Glass Over Plastic Jars
This is as simple as being a little pickier when selecting an item off the shelf. When possible, opt for the glass jar/tin lid option. Then the jars can be used later to hold the items you buy in bulk!
Make More From Scratch
Several foods that are pre-made are packaged in plastic. Just taking some time to make something from scratch can help fight plastic pollution. Whether its sauces and dressing or cookies and cakes, making from scratch is a fun way to be part of the solution.
Buy Fresh Bread From a Local Bakery
A delicious alternative to prepacked, processed bread. This is a great way to support your local economy and trust me, you won’t miss the old stuff. Nothing compares to a loaf of fresh baked bread served in a paper bag.
Bonus Swaps: Chainmail scrubber for cast iron, bamboo dish brush, natural fiber sponge, DIY all purpose cleaner, wooden cutting boards, silicon sandwich bags, beeswax cling-wrap.
Creating a plastic free bathroom can be tricky, just because it involves personal care routines. Ultimately, using less plastic in your bathroom ends up being better for you, your wallet and the planet.
Disposable razors make up a large amount of plastic in our oceans and landfills. I wish I would have made the switch to a safety razor way before I did. I have saved a ton of money since the switch. In two years, I have only had to buy two packs of replacement blades. The razor itself was pricey, but you can find them as cheap as $20. Absolutely worth it! It works great and I am happy to have it. While we are in the realm of shaving, look into zero waste shave creams. There are many DIY recipes, but you can also find shave bars that are packaged in recycled cardboard.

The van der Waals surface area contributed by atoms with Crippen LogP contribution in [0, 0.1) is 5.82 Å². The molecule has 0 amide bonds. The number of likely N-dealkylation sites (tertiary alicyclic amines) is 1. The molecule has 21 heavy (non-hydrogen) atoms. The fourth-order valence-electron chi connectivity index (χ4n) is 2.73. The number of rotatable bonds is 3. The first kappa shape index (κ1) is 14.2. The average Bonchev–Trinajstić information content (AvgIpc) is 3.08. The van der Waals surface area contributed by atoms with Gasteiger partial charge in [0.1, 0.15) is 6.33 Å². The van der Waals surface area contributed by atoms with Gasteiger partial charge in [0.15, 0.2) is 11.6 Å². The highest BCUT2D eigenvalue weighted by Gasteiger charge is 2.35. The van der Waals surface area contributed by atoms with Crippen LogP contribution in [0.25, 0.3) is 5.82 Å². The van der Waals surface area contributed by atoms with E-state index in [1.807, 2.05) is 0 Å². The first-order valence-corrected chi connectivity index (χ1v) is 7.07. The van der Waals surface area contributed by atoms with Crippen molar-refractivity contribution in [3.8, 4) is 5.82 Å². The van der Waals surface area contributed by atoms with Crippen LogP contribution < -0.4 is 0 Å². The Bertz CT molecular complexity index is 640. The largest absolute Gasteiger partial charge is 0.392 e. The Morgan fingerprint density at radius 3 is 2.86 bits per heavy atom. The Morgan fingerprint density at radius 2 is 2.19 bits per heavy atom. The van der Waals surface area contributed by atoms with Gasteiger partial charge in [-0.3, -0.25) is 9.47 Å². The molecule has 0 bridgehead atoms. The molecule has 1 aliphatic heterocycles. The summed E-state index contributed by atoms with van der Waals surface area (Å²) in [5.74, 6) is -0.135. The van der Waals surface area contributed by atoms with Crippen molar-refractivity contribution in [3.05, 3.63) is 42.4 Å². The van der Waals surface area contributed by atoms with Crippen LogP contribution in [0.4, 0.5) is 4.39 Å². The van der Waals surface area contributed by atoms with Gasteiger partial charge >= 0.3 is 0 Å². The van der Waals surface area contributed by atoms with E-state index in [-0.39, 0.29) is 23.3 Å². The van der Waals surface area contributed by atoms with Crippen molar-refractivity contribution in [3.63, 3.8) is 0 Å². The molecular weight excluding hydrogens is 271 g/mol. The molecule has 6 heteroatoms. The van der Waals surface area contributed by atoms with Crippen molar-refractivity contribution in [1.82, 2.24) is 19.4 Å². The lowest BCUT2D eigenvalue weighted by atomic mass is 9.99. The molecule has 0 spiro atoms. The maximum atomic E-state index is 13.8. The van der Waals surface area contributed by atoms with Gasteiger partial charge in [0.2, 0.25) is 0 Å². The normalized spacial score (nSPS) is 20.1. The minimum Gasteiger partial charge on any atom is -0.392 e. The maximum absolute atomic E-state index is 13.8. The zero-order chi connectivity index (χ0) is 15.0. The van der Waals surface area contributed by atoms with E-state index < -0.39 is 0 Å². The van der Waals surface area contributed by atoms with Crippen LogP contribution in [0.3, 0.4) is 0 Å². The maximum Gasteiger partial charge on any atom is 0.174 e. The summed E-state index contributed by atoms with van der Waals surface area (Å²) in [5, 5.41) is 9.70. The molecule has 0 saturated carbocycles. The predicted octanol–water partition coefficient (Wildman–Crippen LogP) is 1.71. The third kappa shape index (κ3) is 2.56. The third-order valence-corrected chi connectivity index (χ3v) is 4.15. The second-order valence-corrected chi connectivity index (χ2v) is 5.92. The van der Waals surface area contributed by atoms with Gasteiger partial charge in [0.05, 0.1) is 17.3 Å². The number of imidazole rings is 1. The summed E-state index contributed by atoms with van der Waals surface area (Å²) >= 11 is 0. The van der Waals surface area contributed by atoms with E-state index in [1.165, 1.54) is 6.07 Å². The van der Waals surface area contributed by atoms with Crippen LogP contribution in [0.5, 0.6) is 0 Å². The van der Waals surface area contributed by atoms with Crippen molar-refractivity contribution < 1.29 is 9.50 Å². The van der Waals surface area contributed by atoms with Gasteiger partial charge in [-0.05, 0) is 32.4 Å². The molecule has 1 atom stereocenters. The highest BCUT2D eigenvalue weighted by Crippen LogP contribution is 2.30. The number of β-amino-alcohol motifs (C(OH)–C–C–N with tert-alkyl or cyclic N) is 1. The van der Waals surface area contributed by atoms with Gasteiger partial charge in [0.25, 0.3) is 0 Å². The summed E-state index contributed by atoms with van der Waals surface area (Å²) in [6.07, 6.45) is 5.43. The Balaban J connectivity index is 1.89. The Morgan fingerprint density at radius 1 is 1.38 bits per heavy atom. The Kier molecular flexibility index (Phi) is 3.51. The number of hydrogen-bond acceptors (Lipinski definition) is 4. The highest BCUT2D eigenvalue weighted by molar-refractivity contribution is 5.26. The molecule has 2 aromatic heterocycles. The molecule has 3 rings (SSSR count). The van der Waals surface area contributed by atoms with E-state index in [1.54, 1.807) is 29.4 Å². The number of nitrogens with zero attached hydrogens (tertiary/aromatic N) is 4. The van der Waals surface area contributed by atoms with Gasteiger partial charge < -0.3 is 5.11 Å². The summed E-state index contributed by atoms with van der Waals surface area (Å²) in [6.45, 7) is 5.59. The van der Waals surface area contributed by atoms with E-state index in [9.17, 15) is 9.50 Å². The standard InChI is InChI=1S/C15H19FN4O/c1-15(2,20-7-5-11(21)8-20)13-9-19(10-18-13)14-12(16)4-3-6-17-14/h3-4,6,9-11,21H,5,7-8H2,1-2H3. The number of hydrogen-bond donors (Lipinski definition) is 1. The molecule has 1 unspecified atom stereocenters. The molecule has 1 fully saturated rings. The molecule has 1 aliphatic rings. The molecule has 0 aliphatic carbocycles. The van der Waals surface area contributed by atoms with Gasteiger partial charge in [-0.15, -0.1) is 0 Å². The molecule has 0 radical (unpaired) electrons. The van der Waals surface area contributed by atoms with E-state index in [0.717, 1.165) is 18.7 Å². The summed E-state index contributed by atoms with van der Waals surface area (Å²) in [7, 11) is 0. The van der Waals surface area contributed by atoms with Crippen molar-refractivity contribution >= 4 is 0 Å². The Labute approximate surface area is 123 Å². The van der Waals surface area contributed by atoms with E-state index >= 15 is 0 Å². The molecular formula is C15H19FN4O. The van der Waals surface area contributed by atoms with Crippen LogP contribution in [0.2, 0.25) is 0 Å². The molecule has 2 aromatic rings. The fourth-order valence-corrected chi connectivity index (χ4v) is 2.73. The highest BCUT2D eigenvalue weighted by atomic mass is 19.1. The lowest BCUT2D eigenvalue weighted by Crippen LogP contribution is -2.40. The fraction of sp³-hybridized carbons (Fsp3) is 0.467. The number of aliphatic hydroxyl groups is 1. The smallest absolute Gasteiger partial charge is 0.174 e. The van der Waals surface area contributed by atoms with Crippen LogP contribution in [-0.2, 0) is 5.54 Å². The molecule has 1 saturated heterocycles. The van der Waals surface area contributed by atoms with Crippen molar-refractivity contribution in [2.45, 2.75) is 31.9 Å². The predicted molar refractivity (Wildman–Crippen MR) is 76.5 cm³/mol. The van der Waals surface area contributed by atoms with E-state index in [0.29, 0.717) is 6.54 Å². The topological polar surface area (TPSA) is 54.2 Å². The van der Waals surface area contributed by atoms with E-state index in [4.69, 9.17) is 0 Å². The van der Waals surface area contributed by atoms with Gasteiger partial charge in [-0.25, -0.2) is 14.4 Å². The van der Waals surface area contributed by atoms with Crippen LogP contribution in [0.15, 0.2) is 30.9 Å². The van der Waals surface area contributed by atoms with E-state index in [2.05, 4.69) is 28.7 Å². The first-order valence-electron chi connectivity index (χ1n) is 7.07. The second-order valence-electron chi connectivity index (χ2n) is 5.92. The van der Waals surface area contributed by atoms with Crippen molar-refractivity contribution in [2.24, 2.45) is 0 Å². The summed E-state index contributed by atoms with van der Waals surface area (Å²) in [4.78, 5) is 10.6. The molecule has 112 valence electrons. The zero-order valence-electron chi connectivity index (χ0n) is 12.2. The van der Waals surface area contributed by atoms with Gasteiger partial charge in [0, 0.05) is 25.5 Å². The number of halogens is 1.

To me, this was a mindless switch. There is no need to use a plastic toothbrush when sustainable, compostable options are so readily available. From handle, to bristle, bamboo toothbrushes are durable, effective and completely plastic free. This is a great example of a switch you can make today.
Toothpaste Powder/ Tablets
When you pick up your brand-new bamboo toothbrush it feels great to grab for some sustainably packaged toothpowder instead of the horrible plastic tube. Toothpowder is not a new invention, but rather a step back in time. Of course, it has been redesigned to be the more effective than it was 100 years ago so you won’t be sacrificing any dental health. You will however be taking a huge step to fight your plastic waste.
This one took some major adjusting, but after a year or so it’s no different than using from a plastic bottle. The simplest first step is to use bar soap as opposed to liquid body wash/ hand soap. Hair care is something that is taken very serious to many people so you should never go out of your comfort zone. However, using a shampoo/ conditioner bar is not as wild as it sounds. I had to do some shopping around and experimenting, but eventually I found the perfect combination. Just experiment with them and see if you find something that works for you.
Say No to Plastic Microbeads (In Facial/Body Scrubs)